Our students thrive in an environment that fosters high levels of musicianship and performance ability.  In addition they develop critical thinking skills that advance their perceptions, sensitivities, and beliefs while enhancing their awareness and understanding of others, who they are, and what they have to offer in a classroom.   We believe that this kind of educator can design and implement experiences that demand the highest standards in the classroom while honoring every student and the life experiences they bring to the process of learning.

 

Music in the Village Program

In the spring of 2013 the Coordinator of Music Education founded a new and exciting program called "Music in the Village".  This program evolved out of the “Village Project”, a program created in the School of Education designed to strengthen literacy skills for elementary and middle school children.   Music in the Village is a service-learning community outreach program designed for elementary to middle school aged children and their parents that teaches musical literacy and supports the literacy mandate of the “Village Project”.  Music education students can participate and teach in this program in each semester of residency except the semester of student teaching. This Village experience provides the opportunity for prospective teachers to not only develop teaching skills and strategies, but it gives them invaluable insight into how to foster meaningful relationships with parents.  Parents are a crucial component of Music in the Village as they attend classes with their children.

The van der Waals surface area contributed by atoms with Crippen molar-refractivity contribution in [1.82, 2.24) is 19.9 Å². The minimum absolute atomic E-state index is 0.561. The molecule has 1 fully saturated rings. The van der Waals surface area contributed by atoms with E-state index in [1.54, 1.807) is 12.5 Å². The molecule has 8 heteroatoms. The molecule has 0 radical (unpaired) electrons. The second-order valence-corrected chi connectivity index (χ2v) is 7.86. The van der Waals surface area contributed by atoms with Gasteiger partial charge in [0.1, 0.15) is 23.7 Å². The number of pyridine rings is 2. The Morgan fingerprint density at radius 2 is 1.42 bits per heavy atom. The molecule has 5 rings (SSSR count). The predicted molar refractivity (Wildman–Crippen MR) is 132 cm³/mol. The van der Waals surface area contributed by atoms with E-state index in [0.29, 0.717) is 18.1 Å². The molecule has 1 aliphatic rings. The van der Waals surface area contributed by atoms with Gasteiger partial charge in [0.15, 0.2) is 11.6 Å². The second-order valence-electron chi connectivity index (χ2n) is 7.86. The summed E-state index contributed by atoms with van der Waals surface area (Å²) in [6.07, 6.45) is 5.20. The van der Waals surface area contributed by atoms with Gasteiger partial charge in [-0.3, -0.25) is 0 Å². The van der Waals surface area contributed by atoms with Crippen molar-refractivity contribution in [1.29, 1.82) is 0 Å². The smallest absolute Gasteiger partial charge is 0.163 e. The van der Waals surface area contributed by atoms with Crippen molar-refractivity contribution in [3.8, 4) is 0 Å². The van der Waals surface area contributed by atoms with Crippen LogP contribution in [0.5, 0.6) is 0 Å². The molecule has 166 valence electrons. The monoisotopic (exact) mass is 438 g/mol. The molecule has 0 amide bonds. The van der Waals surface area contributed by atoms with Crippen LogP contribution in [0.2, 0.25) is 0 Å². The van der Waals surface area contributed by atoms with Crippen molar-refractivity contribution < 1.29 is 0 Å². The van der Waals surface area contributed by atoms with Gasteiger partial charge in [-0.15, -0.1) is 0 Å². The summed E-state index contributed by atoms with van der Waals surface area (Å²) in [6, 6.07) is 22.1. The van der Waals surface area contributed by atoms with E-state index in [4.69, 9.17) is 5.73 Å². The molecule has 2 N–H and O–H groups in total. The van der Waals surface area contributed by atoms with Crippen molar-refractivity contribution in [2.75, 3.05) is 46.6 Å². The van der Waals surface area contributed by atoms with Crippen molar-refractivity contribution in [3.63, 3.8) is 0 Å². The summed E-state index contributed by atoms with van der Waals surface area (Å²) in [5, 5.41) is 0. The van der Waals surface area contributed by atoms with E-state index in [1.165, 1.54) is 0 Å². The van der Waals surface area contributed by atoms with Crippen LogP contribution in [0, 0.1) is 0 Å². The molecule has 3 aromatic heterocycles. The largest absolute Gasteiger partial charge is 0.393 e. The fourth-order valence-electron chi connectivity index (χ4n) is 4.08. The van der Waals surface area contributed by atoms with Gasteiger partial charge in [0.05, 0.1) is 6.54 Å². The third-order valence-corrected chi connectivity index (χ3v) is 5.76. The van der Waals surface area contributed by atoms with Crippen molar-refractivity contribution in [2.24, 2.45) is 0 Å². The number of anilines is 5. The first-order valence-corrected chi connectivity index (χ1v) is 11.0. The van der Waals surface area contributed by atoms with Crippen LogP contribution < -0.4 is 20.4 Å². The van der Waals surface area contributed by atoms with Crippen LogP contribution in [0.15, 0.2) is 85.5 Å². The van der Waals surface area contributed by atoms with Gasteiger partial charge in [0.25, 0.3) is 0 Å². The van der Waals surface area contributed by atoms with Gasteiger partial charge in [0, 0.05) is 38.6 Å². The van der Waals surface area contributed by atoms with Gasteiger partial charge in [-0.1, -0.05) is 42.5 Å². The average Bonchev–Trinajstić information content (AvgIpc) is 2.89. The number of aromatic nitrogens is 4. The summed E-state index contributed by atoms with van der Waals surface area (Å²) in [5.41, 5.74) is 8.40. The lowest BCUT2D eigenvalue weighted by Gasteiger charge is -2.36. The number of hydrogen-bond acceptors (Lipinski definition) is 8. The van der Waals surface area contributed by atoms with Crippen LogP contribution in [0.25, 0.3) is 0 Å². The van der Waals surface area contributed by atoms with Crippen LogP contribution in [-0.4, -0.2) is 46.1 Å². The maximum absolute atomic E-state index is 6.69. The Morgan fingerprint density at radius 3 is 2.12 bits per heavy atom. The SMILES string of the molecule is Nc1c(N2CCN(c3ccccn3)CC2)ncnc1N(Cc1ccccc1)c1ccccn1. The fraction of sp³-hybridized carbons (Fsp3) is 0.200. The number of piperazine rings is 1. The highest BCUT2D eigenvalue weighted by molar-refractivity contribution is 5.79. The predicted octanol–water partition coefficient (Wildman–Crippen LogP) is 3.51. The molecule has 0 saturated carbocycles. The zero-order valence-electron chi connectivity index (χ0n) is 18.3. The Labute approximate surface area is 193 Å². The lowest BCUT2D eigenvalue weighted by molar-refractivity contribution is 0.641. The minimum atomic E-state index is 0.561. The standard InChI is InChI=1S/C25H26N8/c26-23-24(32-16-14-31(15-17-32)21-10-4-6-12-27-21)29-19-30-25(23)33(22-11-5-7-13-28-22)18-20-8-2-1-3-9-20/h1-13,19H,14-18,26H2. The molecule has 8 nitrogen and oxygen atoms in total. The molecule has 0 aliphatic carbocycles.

Nationally Recognized Excellence

Elon's collegiate chapter of the National Association for Music Educators earns the "Chapter of Excellence" awarded by the National Association for Music Educators.  The chapter received the "Chapter of Excellence" award from the North Carolina Music Educator's Association last year.

“To be recognized by the National Association for Music Education and the North Carolina Music Educator's Association is a tremendous honor that gives us a sense of accomplishment. However, it also reminds us of the immense value in being strongly connected to the community, the worth of our efforts to make a difference, and the work that still remains to be done.”

--Gerald R. Knight,
Coordinator for Music Education and Director of Music in the Village